The restaurant business is one that runs on delegation, and because of that, a clearly defined hierarchy is imperative to success.
While there is a hierarchy in the front of the house, it makes more sense to focus on the kitchen because the hierarchy of a professional kitchen is less familiar when compared to that of other business types such as retail.
At the top of the kitchen hierarchy is the chef.
The chef is the leader of the kitchen; they’re in charge of menu creation, ordering, staffing decisions, and communication between the kitchen and the front of house.
They can often be seen expediting, which means they stand opposite the line cooks and manage the pick.
The pick is the list of items that are going to be imminently walking out of the kitchen to the customer.
It’s also common to find the sous chef or even the lead line cook expediting, depending on the distribution of duties specific to the restaurant.
Next in line is the sous chef.
Sous means “under” in French, and their position is second to the chef.
They assist in many of the responsibilities of the chef, usually with a particular focus on delegating tasks to the cooks, ensuring all prep is done for the day (both correctly and on time), and placing orders when necessary.
Right below the sous chef in the hierarchy is the lead line cook.
Some restaurants do not specify a lead line cook, but when there is one they tend to take on a few of the sous chef’s responsibilities, namely delegating tasks and handling prep.
At the middle of the rung are the line cooks, who can also be further broken down into a hierarchy of their own.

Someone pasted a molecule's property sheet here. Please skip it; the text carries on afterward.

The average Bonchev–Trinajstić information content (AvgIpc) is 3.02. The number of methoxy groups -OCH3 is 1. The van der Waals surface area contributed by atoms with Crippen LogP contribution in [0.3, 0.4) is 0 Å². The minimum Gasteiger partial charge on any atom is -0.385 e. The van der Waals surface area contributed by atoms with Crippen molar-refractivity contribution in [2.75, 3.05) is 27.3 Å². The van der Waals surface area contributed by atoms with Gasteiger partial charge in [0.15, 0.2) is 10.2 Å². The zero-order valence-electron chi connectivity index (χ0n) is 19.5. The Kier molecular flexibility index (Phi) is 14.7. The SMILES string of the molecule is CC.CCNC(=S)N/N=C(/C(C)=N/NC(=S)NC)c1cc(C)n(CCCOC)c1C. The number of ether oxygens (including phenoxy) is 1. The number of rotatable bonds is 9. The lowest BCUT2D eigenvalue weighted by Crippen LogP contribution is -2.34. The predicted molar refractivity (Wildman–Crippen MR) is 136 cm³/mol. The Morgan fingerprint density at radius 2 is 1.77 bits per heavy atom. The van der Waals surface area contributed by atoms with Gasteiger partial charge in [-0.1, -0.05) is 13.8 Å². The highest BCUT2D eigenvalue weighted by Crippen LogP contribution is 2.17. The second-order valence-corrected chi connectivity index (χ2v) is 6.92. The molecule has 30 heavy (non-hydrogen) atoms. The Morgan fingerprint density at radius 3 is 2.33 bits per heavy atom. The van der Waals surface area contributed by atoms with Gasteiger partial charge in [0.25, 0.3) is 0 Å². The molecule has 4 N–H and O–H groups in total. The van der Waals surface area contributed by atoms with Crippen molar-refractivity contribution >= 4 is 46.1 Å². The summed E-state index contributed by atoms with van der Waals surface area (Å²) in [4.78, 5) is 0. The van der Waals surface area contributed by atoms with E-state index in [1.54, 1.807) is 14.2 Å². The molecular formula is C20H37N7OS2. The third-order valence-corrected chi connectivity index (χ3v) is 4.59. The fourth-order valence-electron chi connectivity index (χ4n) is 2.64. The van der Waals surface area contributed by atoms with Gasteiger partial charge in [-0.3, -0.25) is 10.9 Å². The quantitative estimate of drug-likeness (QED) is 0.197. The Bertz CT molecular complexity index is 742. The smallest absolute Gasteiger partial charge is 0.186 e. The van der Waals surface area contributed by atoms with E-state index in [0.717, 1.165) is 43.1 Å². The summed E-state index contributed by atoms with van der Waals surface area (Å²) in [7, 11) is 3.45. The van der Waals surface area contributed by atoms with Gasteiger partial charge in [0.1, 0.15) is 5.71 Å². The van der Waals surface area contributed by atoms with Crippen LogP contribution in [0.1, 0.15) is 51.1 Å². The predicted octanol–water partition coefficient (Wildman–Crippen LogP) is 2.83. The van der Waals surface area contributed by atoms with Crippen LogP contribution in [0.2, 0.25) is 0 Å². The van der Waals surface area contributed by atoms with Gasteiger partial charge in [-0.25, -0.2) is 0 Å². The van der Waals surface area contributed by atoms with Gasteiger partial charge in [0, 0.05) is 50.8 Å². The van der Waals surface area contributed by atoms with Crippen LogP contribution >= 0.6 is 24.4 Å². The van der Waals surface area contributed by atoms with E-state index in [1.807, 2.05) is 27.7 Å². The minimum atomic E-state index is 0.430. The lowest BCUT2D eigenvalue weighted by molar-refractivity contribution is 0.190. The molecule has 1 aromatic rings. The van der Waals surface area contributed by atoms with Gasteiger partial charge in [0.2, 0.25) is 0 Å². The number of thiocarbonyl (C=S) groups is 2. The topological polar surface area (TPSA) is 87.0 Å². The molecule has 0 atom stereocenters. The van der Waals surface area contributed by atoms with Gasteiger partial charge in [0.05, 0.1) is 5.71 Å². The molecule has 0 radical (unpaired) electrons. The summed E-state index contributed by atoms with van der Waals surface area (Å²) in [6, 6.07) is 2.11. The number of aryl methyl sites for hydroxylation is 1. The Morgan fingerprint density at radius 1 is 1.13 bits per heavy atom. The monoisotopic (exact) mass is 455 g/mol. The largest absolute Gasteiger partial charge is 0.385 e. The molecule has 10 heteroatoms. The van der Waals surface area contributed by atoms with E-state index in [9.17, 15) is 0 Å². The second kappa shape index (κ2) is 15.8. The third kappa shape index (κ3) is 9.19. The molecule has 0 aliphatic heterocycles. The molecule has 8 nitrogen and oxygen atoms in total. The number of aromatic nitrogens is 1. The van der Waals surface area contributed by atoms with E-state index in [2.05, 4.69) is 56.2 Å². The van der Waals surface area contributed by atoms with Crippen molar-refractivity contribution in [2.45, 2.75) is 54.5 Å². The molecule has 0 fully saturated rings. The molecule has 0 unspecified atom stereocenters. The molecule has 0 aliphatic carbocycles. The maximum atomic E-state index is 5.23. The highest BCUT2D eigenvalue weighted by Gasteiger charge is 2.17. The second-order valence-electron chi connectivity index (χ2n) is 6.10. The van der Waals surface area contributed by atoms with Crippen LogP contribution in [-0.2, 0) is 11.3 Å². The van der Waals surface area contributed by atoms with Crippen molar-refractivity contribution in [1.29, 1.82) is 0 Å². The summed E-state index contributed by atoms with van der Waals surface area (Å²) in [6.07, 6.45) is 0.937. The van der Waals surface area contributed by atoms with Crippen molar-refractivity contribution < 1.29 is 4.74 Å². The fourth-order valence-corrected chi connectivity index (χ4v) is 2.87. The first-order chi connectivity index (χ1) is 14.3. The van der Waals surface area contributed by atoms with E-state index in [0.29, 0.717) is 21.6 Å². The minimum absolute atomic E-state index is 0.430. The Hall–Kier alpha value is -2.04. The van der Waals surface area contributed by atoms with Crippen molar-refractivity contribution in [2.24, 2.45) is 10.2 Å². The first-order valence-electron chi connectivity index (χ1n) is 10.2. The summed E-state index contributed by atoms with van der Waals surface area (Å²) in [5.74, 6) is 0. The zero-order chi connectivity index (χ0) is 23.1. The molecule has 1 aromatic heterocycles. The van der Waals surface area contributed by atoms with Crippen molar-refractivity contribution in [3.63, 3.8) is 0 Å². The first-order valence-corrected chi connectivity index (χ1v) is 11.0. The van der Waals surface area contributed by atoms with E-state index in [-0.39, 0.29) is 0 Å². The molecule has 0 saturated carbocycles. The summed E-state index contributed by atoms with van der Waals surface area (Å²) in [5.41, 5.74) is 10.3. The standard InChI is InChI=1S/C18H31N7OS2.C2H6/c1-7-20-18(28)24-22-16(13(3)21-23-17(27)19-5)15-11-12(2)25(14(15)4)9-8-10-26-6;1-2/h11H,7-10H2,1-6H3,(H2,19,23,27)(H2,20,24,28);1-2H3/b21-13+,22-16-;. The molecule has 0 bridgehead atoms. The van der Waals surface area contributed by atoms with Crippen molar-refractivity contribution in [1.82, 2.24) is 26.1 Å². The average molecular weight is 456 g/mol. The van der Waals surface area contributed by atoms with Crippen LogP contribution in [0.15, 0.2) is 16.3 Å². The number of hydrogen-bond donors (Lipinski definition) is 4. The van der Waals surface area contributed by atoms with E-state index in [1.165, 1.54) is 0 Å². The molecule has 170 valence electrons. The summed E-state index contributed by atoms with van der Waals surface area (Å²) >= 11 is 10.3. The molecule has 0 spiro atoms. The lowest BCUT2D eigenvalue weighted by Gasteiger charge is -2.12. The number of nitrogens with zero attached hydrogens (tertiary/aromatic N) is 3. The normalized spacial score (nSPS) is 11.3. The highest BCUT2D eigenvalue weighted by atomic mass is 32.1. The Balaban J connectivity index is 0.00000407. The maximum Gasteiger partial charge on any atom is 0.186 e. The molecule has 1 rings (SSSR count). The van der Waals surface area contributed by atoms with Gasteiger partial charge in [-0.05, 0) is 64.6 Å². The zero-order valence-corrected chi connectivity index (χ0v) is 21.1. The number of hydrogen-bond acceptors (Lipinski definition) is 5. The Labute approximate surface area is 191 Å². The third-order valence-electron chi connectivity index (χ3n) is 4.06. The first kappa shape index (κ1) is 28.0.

From a management perspective, these cooks are on about the same level. From the kitchen perspective though, they range in importance and role.
The slightly higher up positions tend to be saute and grill; these positions require greater cooking knowledge and speed, as well as time management.
The lower level positions those such as fry, pizza, and garde manger, which is sometimes separated into salads and desserts.
These positions tend to include quick and easy dishes that are less time-sensitive.
Finally, in many kitchens, the dishwasher and prep cooks (often the same people) fall on the lowest level of the hierarchy.
Don’t take this to mean they’re unimportant–these are the most important people in the kitchen!
They make sure the tedious tasks that are absolutely necessary for service are completed, and they often do it for less compensation.
Be nice to your dishwashers!
Why Do You Need It?
That sums up what the kitchen hierarchy is, but why do you need it?
In short, kitchens tend to devolve into complete chaos quite easily. If nobody is ensuring everything necessary is done, then some tasks will inevitably be forgotten or ignored until the last minute, which can throw service off-kilter and create a stressful situation for everyone.
The amount of work involved in running a kitchen is no joke; one person cannot do it all, so delegation becomes key.
If nobody is in charge of delegating, or if the person in charge is only tangentially involved (like a front of house manager), the full scope of work to be done won’t be seen by the people who need to do the work.
Line cooks, no matter how good at their job, have only so much time to prep their stations and get ready for service.
They cannot do all that if they are also in charge of putting away orders, prepping all the food for service, doing dishes, and keeping the kitchen clean.
A chef or sous chef with no line cooks may see the work to do, but it will be too much for them.
The dishwashers and prep people don’t have the experience and skills to make sure everything they need to do for the line is ready.
And the front of house staff, be it managers or even servers, don’t understand how the kitchen works well enough to effectively lead it.
The kitchen hierarchy is necessary to have an efficient, prepared, and happy kitchen.
If everyone knows their role and performs it to the best of their ability, the entire restaurant will reap the benefits.
The food will be better, there will be fewer issues with running out of the product, and the time from order to receiving food will be shorter.
Everyone wins with a well-run kitchen, from the dishwashers to the customers to the managers.